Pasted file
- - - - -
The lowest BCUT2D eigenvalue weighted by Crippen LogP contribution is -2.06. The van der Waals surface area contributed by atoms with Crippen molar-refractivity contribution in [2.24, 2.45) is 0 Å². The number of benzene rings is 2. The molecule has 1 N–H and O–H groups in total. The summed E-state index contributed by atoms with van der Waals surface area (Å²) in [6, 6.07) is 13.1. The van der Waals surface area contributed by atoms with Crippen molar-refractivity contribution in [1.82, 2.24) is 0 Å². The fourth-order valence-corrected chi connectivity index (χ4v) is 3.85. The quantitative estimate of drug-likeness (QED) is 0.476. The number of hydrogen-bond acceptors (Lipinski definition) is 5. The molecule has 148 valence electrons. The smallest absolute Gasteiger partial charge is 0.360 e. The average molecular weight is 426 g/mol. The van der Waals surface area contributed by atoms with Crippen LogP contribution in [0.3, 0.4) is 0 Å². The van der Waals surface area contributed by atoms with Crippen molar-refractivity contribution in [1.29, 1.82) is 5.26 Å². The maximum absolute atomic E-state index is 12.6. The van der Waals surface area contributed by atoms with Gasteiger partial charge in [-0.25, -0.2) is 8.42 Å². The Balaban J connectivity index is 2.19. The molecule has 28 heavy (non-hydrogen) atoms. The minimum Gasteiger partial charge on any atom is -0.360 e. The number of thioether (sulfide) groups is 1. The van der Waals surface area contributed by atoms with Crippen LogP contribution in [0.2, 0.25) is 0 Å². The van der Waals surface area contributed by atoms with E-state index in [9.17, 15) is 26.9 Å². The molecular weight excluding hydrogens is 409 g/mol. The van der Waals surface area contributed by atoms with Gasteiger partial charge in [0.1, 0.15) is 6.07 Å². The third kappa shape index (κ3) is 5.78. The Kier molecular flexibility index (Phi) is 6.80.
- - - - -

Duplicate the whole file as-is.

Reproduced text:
The lowest BCUT2D eigenvalue weighted by Crippen LogP contribution is -2.06. The van der Waals surface area contributed by atoms with Crippen molar-refractivity contribution in [2.24, 2.45) is 0 Å². The number of benzene rings is 2. The molecule has 1 N–H and O–H groups in total. The summed E-state index contributed by atoms with van der Waals surface area (Å²) in [6, 6.07) is 13.1. The van der Waals surface area contributed by atoms with Crippen molar-refractivity contribution in [1.82, 2.24) is 0 Å². The fourth-order valence-corrected chi connectivity index (χ4v) is 3.85. The quantitative estimate of drug-likeness (QED) is 0.476. The number of hydrogen-bond acceptors (Lipinski definition) is 5. The molecule has 148 valence electrons. The smallest absolute Gasteiger partial charge is 0.360 e. The average molecular weight is 426 g/mol. The van der Waals surface area contributed by atoms with Crippen LogP contribution in [0.3, 0.4) is 0 Å². The van der Waals surface area contributed by atoms with Crippen molar-refractivity contribution in [1.29, 1.82) is 5.26 Å². The maximum absolute atomic E-state index is 12.6. The van der Waals surface area contributed by atoms with Gasteiger partial charge in [-0.25, -0.2) is 8.42 Å². The Balaban J connectivity index is 2.19. The molecule has 28 heavy (non-hydrogen) atoms. The minimum Gasteiger partial charge on any atom is -0.360 e. The number of thioether (sulfide) groups is 1. The van der Waals surface area contributed by atoms with Crippen LogP contribution in [0.2, 0.25) is 0 Å². The van der Waals surface area contributed by atoms with E-state index in [9.17, 15) is 26.9 Å². The molecular weight excluding hydrogens is 409 g/mol. The van der Waals surface area contributed by atoms with Gasteiger partial charge in [0.1, 0.15) is 6.07 Å². The third kappa shape index (κ3) is 5.78. The Kier molecular flexibility index (Phi) is 6.80.